Asexuality--not experiencing sexual desire--is not the same thing as being Aromantic--which means that an individual does not experience romantic desire. Some people are both, of course, but many are either/or. Those who are asexual, but not aromantic, may read romance novels for the romantic relationship that develops between the main characters, enjoying the developing bonds of intimacy between characters while glossing over the sexual relationship like some of you gloss over the side plots in favor of hot sex scenes. You may not find an asexual person reading an erotic novel, but they may be fans of fade-to-blacks or closed door novels or romance novels where the relationship between the characters aren't the only plot--thriller, mysteries, or romantic suspense. Although, one asexual romance reader online noted that they liked reading romance novels because it was "the only time that I feel anything close to what I imagine being in love is like. It's like I'm borrowing what a relationship might be like for a short while." Another said, "when it comes to romance and sex scenes I'm mostly thinking: I'm so happy they got together."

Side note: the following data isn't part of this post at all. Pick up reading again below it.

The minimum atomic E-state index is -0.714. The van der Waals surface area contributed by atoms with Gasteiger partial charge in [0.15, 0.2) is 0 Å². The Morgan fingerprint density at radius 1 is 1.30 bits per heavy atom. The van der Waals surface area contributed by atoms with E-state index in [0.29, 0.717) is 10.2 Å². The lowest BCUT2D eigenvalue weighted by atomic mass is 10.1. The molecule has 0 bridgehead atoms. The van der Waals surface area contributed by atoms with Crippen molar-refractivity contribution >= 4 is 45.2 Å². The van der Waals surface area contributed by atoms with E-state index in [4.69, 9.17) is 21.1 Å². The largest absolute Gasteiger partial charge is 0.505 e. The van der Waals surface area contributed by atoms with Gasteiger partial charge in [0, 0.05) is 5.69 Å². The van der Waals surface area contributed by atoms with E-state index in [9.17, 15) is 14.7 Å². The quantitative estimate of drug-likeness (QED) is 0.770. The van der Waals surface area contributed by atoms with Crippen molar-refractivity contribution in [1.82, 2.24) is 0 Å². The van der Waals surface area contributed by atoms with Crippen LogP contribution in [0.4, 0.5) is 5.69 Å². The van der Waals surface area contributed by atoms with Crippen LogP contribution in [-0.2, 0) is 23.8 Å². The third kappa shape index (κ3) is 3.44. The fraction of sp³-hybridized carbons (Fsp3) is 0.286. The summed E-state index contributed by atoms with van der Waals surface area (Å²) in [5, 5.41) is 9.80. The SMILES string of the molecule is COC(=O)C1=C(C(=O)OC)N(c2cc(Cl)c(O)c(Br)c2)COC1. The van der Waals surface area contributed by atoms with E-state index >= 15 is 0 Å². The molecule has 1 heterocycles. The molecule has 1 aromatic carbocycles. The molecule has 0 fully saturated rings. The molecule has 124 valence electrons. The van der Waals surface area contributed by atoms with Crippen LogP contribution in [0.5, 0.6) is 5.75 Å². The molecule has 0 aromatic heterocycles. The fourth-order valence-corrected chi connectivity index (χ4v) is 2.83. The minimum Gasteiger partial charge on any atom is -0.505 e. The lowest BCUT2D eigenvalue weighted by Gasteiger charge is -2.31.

Another point to consider (and we delved into this in my Too Taboo post, is that readers often search out things in books that entertain us but that we wouldn't want to experience in real life, and many asexuals view sex in their books, movies, and television shows as just that: entertainment. Asexuality is how a person experiences their own sexuality, but it might not have anything to do with what they enjoy reading or watching. "It's fascinating. You keep asking yourself if this is what love is like or if this is what fictional love is. It's a curious thing and strangely hypnotic. To be honest, after a while, you don't care about the semantics anymore," commented one asexual reader on a post entitled Why Do Asexual People Read Romance Novels?
But, again, asexuality is a spectrum and not all those under the asexual umbrella find themselves totally devoid of sexual desire and attraction. There are (at least) two types of asexuality in which individuals may derive more pleasure than others from reading romances novels: Greysexuals and autochorisexuals/aegosexuals.